Security Cabinet Squabbles Over East Jerusalem Barrier

Ministers blast placement of barriers as de facto division of Jerusalem; Netanyahu said looking into alternatives.

Reuters

The security cabinet convened on Sunday to discuss the battle against incitement and efforts to outlaw the Islamic Movement. But the issues on the agenda were sidelines when an argument broke out between the ministers over an entirely different matter – photos of the mobile concrete wall erected in the East Jerusalem neighborhood of Jabel Mukaber.  

As the meeting was taking places, first reports and images of the 10-meter barrier began appearing on television. After the prime minister and the ministers were briefed about the reports, the security cabinet ceased its discussion about Palestinian incitement and the Islamist Movement and began arguing about the movable concrete slabs.

According to a number of sources who were briefed about the meeting, ministers Yisrael Katz, Naftali Bennett and Ze'ev Elkin voiced severe criticism of the police and said the move would cause Israel's public diplomacy serious damage, creating the impression Israel is rescinding its sovereignty over Jerusalem's Palestinian neighborhoods, dividing the city de facto. Katz, Bennett and Elkin demanded to know why the cabinet was not informed of the move ahead of time.

Public Security Minister Gilad Erdan responded to the criticism, and claimed it was not the result of the police's decision, but a request from Jerusalem's municipality that had been authorized by the cabinet during a September meeting, some time before the current wave of violence began.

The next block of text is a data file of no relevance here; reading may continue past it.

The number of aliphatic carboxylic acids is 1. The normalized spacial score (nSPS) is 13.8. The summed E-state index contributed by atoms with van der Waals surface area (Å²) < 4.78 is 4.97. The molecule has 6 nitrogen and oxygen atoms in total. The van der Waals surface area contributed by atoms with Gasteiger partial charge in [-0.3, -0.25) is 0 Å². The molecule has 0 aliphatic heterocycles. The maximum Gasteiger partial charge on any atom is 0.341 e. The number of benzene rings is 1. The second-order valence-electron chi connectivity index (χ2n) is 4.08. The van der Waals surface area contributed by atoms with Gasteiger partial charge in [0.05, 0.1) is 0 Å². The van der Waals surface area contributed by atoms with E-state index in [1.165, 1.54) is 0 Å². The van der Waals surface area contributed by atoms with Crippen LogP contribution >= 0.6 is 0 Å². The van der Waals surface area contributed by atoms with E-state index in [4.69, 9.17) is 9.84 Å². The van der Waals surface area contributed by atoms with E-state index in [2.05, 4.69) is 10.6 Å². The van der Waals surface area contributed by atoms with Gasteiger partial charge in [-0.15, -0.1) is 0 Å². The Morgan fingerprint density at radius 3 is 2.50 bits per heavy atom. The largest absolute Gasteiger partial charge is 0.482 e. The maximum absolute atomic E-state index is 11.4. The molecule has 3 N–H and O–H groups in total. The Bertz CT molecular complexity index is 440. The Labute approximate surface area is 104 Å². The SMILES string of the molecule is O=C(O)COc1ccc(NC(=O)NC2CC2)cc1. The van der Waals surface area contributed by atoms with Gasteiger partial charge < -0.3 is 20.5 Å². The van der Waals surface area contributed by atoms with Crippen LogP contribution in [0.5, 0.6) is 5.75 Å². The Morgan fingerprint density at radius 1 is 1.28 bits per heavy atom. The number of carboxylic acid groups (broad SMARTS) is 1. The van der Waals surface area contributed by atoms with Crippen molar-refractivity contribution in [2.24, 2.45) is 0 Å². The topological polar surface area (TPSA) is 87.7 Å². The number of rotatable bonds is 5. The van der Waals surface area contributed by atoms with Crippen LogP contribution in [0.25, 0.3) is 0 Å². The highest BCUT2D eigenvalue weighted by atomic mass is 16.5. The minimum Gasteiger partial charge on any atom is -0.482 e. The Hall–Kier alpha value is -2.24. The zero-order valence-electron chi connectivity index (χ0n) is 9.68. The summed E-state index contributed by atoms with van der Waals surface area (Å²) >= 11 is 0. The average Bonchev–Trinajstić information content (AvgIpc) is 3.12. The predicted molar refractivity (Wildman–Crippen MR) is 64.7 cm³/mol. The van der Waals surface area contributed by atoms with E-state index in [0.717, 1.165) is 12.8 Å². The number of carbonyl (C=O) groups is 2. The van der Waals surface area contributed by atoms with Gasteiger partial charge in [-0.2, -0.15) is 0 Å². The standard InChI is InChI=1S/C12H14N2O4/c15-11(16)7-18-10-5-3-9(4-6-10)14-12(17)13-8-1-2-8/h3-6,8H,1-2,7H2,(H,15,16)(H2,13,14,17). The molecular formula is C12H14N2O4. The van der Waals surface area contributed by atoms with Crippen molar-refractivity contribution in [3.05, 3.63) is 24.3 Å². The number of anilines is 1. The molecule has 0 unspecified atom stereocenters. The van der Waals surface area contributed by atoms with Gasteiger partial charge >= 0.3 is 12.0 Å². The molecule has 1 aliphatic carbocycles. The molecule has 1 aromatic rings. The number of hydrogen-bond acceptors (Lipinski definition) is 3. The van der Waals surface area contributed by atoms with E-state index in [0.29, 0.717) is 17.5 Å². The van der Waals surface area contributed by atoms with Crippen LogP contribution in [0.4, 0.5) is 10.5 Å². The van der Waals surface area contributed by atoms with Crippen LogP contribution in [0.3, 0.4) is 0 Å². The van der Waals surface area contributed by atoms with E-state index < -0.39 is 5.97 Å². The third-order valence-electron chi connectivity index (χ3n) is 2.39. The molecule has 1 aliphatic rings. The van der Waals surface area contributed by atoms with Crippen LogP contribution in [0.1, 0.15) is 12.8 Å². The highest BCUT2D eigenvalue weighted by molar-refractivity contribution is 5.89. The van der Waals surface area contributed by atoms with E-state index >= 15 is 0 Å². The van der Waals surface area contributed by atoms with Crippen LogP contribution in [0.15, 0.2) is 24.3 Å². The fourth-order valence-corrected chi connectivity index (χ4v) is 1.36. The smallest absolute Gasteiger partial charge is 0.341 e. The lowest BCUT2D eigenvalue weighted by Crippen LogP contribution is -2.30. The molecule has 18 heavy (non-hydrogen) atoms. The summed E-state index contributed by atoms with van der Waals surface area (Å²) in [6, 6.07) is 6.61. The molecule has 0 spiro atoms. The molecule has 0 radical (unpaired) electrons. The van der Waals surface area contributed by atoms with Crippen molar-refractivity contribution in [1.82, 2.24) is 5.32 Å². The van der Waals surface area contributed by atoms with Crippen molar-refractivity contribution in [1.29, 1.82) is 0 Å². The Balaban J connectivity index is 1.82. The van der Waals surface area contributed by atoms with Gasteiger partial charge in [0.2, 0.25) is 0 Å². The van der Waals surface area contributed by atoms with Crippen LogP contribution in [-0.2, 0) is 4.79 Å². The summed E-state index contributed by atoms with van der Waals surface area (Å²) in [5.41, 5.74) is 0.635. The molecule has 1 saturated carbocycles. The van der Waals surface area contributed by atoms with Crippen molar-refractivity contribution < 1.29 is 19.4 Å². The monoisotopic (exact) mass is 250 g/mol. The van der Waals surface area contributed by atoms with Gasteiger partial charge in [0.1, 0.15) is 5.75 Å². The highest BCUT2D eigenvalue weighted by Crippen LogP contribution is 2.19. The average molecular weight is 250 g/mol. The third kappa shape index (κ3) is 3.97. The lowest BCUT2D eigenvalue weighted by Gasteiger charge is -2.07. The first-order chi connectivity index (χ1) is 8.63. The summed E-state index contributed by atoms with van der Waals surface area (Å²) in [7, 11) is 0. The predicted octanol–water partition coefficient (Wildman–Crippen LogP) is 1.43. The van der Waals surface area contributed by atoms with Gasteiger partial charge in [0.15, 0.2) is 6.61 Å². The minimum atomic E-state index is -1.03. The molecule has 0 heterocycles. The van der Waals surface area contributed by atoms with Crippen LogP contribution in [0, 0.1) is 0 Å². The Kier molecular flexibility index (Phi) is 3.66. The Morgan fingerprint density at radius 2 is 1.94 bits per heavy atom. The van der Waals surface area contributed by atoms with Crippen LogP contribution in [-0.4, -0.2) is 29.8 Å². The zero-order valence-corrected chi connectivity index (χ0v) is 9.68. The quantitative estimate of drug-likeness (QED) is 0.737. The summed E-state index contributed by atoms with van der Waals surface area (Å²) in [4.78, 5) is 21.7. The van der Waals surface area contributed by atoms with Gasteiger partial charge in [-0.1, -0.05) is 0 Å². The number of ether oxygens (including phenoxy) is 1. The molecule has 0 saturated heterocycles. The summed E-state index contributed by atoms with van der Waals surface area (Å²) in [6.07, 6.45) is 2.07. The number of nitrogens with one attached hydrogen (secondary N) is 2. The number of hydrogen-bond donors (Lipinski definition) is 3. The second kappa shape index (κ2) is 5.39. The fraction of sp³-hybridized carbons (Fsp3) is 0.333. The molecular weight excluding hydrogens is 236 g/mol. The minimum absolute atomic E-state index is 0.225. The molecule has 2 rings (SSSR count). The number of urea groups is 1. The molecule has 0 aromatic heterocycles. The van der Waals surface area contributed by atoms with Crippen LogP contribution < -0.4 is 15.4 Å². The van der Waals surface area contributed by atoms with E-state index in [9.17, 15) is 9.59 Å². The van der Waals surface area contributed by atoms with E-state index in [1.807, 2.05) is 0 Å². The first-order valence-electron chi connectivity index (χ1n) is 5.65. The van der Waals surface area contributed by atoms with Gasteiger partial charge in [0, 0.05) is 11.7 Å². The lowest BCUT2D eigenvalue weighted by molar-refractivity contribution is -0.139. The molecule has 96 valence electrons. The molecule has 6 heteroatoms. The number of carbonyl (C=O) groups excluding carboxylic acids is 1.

During the September meeting, Jerusalem Mayor Nir Barkat requested a barrier be set up in a number of flashpoint sites in East Jerusalem from which stones and firebombs were being thrown. At the time, Prime Minister Benjamin Netanyahu authorized a pilot program in which a temporary psychical obstacle would be erected at one of the sites to test its efficiency.

Erdan said that it was a technical measure geared toward increasing security and not a political move. "The police do not act on their own accord and no one is dividing Jerusalem's neighborhoods or handing over sovereignty," Erdan said. Katz, Bennett and Elkin continued their assualt, and at some point Finance Minister Moshe Kahlon confronted them.

"There is no division of Jerusalem, this is all nonsense," Kahlon said. "If something can help increase the security of the police and citizens then that's what should be done. Only a Knesset vote will divide or not divide Jerusalem." Kahlon turned to Katz and said, "I want to remind you about the disengagement from Gaza [in 2005] – what decided was not barriers – but a vote in the Knesset."

After a few more minutes of arguments between the ministers, Netanyahu asked that aerial photographs of the areas in which the barriers were erected be brought it in to help the cabinet better understand the situation. After being further briefed on the issue, Netanyahu ordered an end to the barrier's placement and that alternative options be examined.